This summer, it seems to me that the roadside lemonade stand phenomenon has really caught on. The booths and card tables are everywhere, staffed by sweat-sheened elementary school shopkeepers waving signs and jumping up and down, in the often-futile attempt to lure motorists to the shoulder.
We can only guess the reason for the proliferation – a lack of amusement in the never-ending heat? Allowances have dried up? Camp is over? Parents are desperate? Surely these young residents would much rather be inside with their video games, right? It’s a real puzzle, but a pleasant one.
My dog and I have taken up the habit of visiting as many lemonade stands as we can, and I have decided those of us who are really worried about the future of small business in America should see this fledgling enterprise as an educational opportunity for every kid who has the optimism and industry to set up a table.
On my street, we have a number of children so determined to make a little ice cream money that they deliver your lemonade to the door, confident they won’t be turned away (they are not.)
Recently Phoebe and I were returning from a walk near a local pond, overheated as usual from about 20 rounds of tennis ball, and drove by such a setup, the younger sister waving the sign, the big brother manning the cups and pitcher. We slowed down and stopped a little ways down the road, and I peeled myself out of the seat.
The little girl said, a little mournfully, “Well a lot of people look, but nobody stops.”
This, by the way, was premier, top-shelf lemonade, with ice, astoundingly topped with a real piece of lemon, worthy of the Barefoot Contessa. If you drove by, you missed a real treat.
I just got a glimpse of Dad, lurking out of the way behind the glass of the front door. He prompted something, sotto voce, and the two thanked me for my business and wished me a great day. Now how often does that happen?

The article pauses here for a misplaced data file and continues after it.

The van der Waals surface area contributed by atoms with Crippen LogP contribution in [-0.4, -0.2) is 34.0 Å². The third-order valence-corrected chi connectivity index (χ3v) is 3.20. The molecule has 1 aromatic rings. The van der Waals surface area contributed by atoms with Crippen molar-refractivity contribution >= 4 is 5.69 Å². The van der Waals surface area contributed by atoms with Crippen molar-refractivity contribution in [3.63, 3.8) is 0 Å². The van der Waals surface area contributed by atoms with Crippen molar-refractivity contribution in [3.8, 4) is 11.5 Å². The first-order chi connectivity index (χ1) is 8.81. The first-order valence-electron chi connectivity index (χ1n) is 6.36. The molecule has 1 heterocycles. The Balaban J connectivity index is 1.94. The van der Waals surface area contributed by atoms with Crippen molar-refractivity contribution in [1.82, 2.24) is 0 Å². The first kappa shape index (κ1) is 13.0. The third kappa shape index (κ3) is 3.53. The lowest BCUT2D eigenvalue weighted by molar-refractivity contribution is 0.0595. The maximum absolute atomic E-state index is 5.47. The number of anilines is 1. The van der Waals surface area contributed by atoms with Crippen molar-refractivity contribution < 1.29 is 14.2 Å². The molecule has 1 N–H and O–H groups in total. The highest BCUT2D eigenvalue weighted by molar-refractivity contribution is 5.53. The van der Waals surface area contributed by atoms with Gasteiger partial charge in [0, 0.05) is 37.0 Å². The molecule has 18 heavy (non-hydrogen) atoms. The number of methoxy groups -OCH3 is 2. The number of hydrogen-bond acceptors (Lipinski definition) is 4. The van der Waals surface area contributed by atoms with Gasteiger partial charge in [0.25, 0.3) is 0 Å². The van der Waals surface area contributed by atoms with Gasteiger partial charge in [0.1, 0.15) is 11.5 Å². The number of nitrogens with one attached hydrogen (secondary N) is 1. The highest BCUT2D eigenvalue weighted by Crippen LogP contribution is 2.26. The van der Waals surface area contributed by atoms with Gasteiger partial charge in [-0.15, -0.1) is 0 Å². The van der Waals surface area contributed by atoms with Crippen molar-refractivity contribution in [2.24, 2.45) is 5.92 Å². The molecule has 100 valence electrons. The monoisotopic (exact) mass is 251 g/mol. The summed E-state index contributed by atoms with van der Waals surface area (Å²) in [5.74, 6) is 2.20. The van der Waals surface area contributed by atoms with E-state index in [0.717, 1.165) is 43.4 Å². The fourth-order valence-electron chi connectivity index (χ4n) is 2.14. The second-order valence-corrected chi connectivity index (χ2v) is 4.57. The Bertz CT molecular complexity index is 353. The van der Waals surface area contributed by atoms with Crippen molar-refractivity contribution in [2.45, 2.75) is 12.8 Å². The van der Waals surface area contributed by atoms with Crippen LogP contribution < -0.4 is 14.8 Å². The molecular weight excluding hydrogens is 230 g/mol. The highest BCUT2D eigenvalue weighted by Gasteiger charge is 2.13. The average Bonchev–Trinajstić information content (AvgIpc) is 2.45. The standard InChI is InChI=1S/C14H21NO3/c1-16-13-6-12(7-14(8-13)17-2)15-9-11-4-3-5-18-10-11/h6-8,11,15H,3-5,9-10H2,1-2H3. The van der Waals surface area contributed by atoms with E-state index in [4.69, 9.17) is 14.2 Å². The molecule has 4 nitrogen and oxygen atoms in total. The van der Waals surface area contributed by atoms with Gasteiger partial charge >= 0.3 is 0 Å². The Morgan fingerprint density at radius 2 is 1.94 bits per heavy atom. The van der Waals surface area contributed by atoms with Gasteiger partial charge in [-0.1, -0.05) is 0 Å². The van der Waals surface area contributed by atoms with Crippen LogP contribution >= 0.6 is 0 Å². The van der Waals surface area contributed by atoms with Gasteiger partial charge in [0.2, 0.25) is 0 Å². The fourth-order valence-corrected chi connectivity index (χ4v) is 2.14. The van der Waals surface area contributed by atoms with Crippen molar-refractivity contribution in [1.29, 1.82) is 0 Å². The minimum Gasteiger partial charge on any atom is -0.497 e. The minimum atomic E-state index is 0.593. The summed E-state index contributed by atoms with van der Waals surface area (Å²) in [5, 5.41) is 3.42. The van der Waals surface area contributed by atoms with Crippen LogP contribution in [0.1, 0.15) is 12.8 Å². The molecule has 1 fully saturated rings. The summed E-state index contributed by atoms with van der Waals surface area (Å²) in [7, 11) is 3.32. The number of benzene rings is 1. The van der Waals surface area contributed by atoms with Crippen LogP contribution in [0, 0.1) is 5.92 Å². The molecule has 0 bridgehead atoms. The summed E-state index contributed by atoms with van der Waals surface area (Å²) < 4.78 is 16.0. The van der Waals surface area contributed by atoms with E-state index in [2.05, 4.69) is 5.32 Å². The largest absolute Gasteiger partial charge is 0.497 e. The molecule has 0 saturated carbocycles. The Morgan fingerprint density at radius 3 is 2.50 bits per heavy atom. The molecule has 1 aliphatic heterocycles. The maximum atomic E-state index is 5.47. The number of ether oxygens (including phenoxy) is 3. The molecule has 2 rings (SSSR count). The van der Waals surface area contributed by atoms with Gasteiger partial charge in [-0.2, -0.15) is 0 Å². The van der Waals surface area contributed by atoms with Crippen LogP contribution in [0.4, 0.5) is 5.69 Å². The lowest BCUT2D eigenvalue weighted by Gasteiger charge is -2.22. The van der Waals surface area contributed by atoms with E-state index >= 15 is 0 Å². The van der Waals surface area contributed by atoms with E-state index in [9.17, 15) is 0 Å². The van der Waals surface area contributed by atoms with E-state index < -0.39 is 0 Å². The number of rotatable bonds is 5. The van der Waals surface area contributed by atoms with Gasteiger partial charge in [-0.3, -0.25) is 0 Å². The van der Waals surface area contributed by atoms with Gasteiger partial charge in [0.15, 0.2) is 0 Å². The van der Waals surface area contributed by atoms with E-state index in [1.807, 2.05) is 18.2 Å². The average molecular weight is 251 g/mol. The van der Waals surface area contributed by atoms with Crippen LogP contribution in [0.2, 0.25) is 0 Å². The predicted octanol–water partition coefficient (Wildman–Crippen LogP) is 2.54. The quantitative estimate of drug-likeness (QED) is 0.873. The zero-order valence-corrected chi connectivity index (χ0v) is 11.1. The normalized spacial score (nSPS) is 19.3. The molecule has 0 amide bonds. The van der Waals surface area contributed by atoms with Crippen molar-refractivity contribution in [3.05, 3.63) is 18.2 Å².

Just a couple days ago, I braked again for a couple of boys standing in the full sun. It was about 90 in the shade.
I didn’t even need to get out of the car – one passed me a cup, this time pink lemonade, and again I received a polite thank you, as well as the cool, and very welcome, pick-me-up, sloshing with hand-hacked ice. I’m getting to be a connoisseur. Not bad for a buck.
So I was thinking about the skills I came to appreciate, growing up as the child of a small business family – skills every lemonade purveyor is no doubt learning, even as the cars pass them by and the sun beats down.
We can list the most obvious easily – the value of good and consistent customer service, and providing a good quality product so your customer will return. Math skills are really worth something. Uncomfortable working conditions can really make your life hard, but they also make you more empathetic and creative. Clean clothes never hurt.
Teamwork and courtesy can help a business survive, even in adverse times.
But here are some other stops along the learning curve, perhaps even more valuable to remember in life: there is the hope that something good will happen, faith that even if you get one customer, you have gained something valuable.
There is the satisfaction that you did your best and persevered, even if you are one dollar richer than you were yesterday and your best customer was your dad. I wonder how many successful Americans started out with a cooler and a table under a tree.
We wish all of our children the best in a tough world. Attitude is everything.